Deploying Docker to AWS

** POST IN DEVELOPMENT **

So to say that deploying docker images to AWS is hard would be an understatement in my opinion. There is so much Jargon and so many configurations that it can be seriously overwhelming. There are roughly six steps in deploying docker containers to AWS. First ill outline those and then we will define a glossary for the Jargon.

The Six Steps to Deploy Docker to AWS

  1. Create an ECS Cluster
  2. Create an ELB
  3. Create IAM Roles
  4. Create an Auto Scaling Group
  5. Run Docker containers in your ECS Cluster
  6. Update Docker containers in your ECS Cluster

Glossary

  • ECS stands for Elastic Container Service: All it means is it is a service that runs Docker containers.
  • ECR is the Elasitc Container Registry. Basically, it's AWS's version of Dockerhub.
  • ECS Cluster Wikipedia says it nicely, A computer cluster is a set of loosely or tightly connected computers that work together so that, in many respects, they can be viewed as a single system.
  • ELB stands for Elastic Load Balancer. It is responsible for taking all of the incoming requests and routing them to each piece of the cluster where they should go.
  • IAM Roles IAM stands for Identity Access Management. It says who can do what. If you have ever used wordpress for instance, there are authors, subscribers, users, admins ect.. Each role has different capabilities. Another term for this is an ACL, or access control list.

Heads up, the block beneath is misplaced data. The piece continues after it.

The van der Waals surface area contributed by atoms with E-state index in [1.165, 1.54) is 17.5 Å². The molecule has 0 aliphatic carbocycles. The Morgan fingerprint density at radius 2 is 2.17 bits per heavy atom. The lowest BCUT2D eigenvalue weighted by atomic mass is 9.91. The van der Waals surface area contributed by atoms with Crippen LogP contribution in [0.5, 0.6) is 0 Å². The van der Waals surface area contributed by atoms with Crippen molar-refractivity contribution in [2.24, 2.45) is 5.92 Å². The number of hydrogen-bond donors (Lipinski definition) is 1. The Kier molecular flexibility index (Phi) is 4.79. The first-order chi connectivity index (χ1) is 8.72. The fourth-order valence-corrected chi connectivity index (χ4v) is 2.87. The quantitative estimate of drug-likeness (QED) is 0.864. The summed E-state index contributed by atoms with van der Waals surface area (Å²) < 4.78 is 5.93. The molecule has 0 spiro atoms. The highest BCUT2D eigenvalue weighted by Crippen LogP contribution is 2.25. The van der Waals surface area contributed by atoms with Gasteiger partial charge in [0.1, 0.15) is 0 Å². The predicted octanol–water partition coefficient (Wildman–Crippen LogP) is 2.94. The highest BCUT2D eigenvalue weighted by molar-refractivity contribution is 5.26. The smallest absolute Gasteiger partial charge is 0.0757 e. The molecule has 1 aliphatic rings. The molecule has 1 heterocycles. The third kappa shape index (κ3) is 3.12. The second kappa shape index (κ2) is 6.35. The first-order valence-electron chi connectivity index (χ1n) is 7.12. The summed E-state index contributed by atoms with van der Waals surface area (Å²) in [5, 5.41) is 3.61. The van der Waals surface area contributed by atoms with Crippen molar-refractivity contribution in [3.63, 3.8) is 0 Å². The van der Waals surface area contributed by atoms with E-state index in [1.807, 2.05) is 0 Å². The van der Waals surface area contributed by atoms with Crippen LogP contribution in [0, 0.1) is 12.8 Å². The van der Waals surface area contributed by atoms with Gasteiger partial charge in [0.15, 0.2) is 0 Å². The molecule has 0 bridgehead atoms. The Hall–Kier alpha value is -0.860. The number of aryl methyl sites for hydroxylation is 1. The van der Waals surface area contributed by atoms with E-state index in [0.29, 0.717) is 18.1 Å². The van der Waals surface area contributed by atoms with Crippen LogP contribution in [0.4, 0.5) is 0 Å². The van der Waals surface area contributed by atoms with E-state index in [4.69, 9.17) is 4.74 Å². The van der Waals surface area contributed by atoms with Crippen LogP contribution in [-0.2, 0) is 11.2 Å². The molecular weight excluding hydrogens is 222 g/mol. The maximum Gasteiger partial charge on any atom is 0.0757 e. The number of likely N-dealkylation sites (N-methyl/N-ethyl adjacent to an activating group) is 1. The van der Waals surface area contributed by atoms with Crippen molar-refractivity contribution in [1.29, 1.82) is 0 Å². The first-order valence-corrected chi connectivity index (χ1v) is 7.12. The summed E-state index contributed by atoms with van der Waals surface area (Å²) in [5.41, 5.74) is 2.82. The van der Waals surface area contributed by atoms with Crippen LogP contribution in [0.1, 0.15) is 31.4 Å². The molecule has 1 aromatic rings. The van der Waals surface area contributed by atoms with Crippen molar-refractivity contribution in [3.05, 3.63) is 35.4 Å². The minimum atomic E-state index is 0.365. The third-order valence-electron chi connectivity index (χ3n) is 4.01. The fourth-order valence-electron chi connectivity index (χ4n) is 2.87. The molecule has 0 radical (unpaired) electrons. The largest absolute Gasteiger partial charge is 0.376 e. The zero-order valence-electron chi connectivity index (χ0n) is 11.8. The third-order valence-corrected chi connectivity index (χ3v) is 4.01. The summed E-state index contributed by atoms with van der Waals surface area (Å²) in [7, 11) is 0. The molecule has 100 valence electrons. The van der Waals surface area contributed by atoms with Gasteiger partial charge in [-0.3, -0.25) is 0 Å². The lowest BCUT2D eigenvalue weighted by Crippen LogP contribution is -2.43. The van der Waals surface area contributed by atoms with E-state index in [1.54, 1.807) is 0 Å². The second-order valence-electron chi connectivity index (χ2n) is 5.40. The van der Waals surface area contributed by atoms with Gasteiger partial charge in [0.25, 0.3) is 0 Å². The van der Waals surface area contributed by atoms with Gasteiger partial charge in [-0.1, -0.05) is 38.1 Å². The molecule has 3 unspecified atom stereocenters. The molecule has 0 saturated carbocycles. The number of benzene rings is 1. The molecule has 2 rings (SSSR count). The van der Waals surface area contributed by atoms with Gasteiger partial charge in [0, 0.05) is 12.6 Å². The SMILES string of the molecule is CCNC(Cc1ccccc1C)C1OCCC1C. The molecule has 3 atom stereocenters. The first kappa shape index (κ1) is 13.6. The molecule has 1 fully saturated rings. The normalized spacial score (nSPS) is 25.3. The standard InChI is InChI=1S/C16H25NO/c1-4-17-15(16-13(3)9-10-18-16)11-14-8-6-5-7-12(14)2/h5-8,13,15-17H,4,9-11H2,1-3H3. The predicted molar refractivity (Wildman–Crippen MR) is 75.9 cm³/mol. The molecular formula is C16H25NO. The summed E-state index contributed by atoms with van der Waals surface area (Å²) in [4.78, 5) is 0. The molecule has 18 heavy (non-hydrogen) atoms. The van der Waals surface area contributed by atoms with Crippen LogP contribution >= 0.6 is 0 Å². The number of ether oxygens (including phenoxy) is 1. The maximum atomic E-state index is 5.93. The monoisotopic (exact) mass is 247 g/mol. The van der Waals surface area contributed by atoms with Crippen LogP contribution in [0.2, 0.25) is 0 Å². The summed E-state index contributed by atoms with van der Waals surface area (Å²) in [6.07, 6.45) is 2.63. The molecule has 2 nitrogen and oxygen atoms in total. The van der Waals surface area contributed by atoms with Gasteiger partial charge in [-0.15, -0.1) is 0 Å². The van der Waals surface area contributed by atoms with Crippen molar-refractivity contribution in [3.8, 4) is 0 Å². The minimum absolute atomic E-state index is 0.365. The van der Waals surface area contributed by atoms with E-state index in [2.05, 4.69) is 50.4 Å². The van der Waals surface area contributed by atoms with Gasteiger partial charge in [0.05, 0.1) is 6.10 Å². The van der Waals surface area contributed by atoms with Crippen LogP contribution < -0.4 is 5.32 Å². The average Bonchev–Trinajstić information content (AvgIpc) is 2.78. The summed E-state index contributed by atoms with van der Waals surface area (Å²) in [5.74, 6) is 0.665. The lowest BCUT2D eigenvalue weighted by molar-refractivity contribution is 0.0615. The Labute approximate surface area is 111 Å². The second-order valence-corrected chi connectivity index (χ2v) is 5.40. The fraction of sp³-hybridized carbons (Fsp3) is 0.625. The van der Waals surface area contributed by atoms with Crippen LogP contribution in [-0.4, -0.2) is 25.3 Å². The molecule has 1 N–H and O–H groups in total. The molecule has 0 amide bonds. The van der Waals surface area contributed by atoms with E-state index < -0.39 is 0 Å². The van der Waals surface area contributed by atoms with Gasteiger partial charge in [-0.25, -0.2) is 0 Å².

• Auto Scaling Group is like autopiolot for making sure your app stays up. If one piece of it goes down, auto scaling knows to bring it back up. In other words, autoscaling groups controls the number of containers running and when to start them and do other managerial tasks.
  • Repository you can think of this as a virtal folder that holds all of the images you push to Amazon's registry ( ECR )
  • AMI is just a fancy way of saying an Amazon VM. It stands for Amazon Machine Image.

How does the general work flow go?

  1. First, you setup a cluster to hold all of your container instances.
  2. You create a load balancer to intercept requests and route them to where they need to go.
  3. You set permissions with IAM roles.
  4. Next you create an auto scaling group and define your rules. When it should start new instances, what types of instances it should start, ect.
  5. Lastly start up your instances.